Today’s review comes from someone whose perspective is a little different from previous editions. Victor Garcia Osado is still an active competitor internationally for his home country of Spain but he combines the busy life of an athlete with other activities that keep him totally immersed in the world of judo.

Victor is the EJU Head Video Producer and for the Cadet World Championships in Sarajevo he has stepped into a similar role for the IJF. His eyes are always on judo, searching for the most beautiful moments. Today the technical analysis is his.

“My first observation is that I feel like a specialist in European judo because I work with the EJU and also I’m still competing, mostly in Europe but I don’t often have the chance to see, especially with the young judoka, judo styles from outside the continent. It’s a real education to see how the different styles come together at the world level.

With this in mind, I enjoyed watching Shermakhamatov (UZB) in the -90kg category. He is really quiet and focussed and doesn’t show any emotion until the awarding signal is given by the referee. In his semi-final the Serbian had all the crowd with him and he didn’t let it affect him at all. Having controlled the pace and keeping good form throughout, he used a tomoe-nage right in the last second to win the match and it was so calmly applied, especially considering the two shido against him. This result really went against the room but he held his nerve and with pure judo he won."

Shermakhamatov (UZB) in blue

"We have seen some youngsters aiming to be like the seniors and they bring some reactions that are a little unnatural, for show, but he was so natural and his celebration was really honest and in line with the judo values."

A calm, understated manner

"At +90kg I really noticed Messe A Bessong (CAN) because he is very tall while not being so heavy but he doesn’t use his height to spoil the contests. He has really positive attacking judo and with a nice osoto-gari that he uses well. With more development it can becoming a super-dangerous technique in the years to come. I really respect that attitude, to stay positive when his physical attributes could have led him to a different style. It was great to see him on top of the podium."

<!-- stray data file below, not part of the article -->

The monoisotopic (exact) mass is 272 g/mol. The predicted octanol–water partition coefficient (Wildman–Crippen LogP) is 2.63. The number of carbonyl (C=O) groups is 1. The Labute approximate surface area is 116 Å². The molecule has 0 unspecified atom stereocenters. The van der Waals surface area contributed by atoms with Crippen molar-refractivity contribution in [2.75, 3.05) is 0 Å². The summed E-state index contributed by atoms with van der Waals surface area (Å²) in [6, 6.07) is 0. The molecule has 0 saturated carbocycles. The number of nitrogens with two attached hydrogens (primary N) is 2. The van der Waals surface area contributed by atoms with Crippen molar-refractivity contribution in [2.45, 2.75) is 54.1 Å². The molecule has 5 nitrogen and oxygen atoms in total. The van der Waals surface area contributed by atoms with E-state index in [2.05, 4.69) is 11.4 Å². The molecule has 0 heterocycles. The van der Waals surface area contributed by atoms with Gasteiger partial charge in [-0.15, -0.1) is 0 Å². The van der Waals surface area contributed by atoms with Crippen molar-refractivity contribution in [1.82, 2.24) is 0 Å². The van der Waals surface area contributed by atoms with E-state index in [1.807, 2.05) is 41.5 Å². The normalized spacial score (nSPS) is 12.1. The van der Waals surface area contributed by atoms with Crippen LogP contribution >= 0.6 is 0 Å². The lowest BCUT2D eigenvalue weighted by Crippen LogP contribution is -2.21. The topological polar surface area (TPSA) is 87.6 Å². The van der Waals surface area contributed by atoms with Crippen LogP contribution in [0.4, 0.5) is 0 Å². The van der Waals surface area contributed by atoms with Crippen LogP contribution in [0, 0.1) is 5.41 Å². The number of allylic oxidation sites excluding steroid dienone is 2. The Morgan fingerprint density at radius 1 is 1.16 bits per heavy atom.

Canada's new cadet world champion

"Still thinking about how different judoka use physical attributes, I also enjoyed the semi-final between Japan and France at +70kg. Sometimes there are negative comments when one judoka is much bigger than their opponent but with this French girl it should never be the case."

"She is unusually tall and has clearly cultivated a bigger build too but actually we were taught a lesson by her today. Her Japanese opponent in the semi-final was the smallest of the group but they each brought very positive judo to the match. They showed us two completely opposite styles but also that either could have been successful at any moment. There was a huge difference between them but the tactical awareness of the Japanese kumi-kata and the French competitor really using her natural weapons skilfully, gave us all an exciting contest. We had lessons in judo strategy and were served with a command to respect athletes of all shapes and sizes. Both had great judo and the win came to France 3-0 on shido but that was not representative of the level of the contest as a whole. She showed her skill again in an all-French final and really deserves to be world champion."

World champion!!!

"Aside from the technical aspects of judo, I watch the chemistry between judoka and their coaches. I look for the reactions to both wins and losses and actually sometimes they change the route of the fights. Sport is for losers and by that I mean that the majority of competitors don’t medal every time they compete. In a category of 40 athletes, 36 will leave without a medal; that is a lot of losing for the coaches to manage and here I have seen a lot of mixed reactions but some of the coaching has been hugely positive. These interactions can really dictate the future for the youngest international athletes and everyone needs to be mindful of that.”

Victor had much to say but with the archive awaiting his input he went back to filming and editing.

The individual competition has now come to an end. The cadets have brought passion, mistakes, commitment, team spirit and a promise to keep learning and moving into the elite junior and senior ranks. The mixed team event takes centre stage for the final day of Sarajevo’s judo extravaganza and these youngsters will undoubtedly raise the roof! Tune in via

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